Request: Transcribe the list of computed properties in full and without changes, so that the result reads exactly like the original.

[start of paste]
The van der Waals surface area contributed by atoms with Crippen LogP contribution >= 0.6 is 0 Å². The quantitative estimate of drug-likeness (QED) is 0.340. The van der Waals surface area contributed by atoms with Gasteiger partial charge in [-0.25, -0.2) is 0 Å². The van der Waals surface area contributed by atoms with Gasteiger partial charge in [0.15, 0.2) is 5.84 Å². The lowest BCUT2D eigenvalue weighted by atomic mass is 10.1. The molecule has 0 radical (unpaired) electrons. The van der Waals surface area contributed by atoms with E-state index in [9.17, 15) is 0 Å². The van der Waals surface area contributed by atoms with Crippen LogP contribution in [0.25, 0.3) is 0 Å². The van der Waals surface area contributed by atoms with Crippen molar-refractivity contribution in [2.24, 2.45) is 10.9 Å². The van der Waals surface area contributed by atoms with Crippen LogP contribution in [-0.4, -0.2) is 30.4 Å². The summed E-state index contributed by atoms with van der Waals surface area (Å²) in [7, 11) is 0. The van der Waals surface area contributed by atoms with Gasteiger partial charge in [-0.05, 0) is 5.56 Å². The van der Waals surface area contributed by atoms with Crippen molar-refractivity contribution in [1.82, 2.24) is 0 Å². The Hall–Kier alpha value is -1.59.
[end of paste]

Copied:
The van der Waals surface area contributed by atoms with Crippen LogP contribution >= 0.6 is 0 Å². The quantitative estimate of drug-likeness (QED) is 0.340. The van der Waals surface area contributed by atoms with Gasteiger partial charge in [-0.25, -0.2) is 0 Å². The van der Waals surface area contributed by atoms with Gasteiger partial charge in [0.15, 0.2) is 5.84 Å². The lowest BCUT2D eigenvalue weighted by atomic mass is 10.1. The molecule has 0 radical (unpaired) electrons. The van der Waals surface area contributed by atoms with E-state index in [9.17, 15) is 0 Å². The van der Waals surface area contributed by atoms with Crippen LogP contribution in [0.25, 0.3) is 0 Å². The van der Waals surface area contributed by atoms with Crippen molar-refractivity contribution in [2.24, 2.45) is 10.9 Å². The van der Waals surface area contributed by atoms with Crippen LogP contribution in [-0.4, -0.2) is 30.4 Å². The summed E-state index contributed by atoms with van der Waals surface area (Å²) in [7, 11) is 0. The van der Waals surface area contributed by atoms with Gasteiger partial charge in [-0.05, 0) is 5.56 Å². The van der Waals surface area contributed by atoms with Crippen molar-refractivity contribution in [1.82, 2.24) is 0 Å². The Hall–Kier alpha value is -1.59.